A reminder for a dinner invitation and a touching letter from a young man to his mother offer a rare glimpse of daily life in ancient Egypt, thanks to a recent rediscovery at University of British Columbia Library.
It’s believed that the small papyrus scraps, which fit in the palm of an adult hand, are the first of their kind in Western Canada. Both were excavated in Egypt, and made their way to UBC in the 1930s via the University of Michigan.
“Together, they reveal intimate details of life in Roman Egypt,” said Toph Marshall, a professor at UBC’s Department of Classical, Near Eastern and Religious Studies (CNERS). “These documents are a window on a lost world, revealing the daily activities of ordinary people.”
The invitation, similar to a calling or visiting card from Victorian England, summons guests “to dine at the couch of the lord Sarapis.” Meanwhile, the young man’s letter wishes his mother good health; he writes that he thinks of her daily and asks her to visit soon.
The letter is also notable due to some creative handiwork. Parts of it were cut and rearranged in the early 20th century to make it more appealing to the modern sensibilities of antiquities buyers.
The scraps consist of material from the papyrus plant, a reed used to produce the ancient equivalent of paper. They are written in Greek, and date back to Roman-age Egypt about 1,800 years ago.
The pieces have been stored at UBC Library’s Rare Books and Special Collections (RBSC) since the 1930s. However, they were minimally catalogued and remained largely unnoticed as other collections, donations and projects took precedence.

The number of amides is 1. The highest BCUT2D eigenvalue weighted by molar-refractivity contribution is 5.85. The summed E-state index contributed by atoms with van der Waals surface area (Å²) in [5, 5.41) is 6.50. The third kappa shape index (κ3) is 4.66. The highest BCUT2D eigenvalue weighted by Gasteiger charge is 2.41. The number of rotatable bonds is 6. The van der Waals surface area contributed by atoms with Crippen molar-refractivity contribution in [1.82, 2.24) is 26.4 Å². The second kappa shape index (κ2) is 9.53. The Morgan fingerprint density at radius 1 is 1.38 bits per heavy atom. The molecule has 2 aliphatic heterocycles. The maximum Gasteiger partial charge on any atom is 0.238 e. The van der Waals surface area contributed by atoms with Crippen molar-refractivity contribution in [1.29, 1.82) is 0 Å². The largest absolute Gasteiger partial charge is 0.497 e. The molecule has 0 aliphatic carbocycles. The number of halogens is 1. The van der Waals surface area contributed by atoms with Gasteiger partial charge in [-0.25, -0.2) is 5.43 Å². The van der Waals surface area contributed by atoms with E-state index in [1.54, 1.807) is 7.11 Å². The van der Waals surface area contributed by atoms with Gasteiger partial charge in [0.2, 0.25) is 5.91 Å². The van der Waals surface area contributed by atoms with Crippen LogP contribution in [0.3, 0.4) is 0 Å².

From Stone to Screen
That all changed in 2014, when Chelsea Gardner – a PhD student in classics at UBC – approached RBSC in order to obtain some Babylonian clay tablets for a digitization project entitled “From Stone to Screen.”
An RBSC librarian who was aware of the papyri thought they might also be of interest, so she brought them to Gardner’s attention. It was a serendipitous moment; Gardner alerted Marshall about the items, who was thrilled to learn of their existence.
Marshall and his colleagues have since written a paper on the papyri and submitted it for publication. Marshall is also hoping to use the items as a teaching tool for workshops and classroom sessions on papyrology and palaeography.
In addition, the Library has digitized the papyri. While these are the only samples of their kind at RBSC, there may be further additions. “We would love to develop a teaching collection of Egyptology material similar to our medieval manuscript collection,” said Katherine Kalsbeek, acting head of RBSC.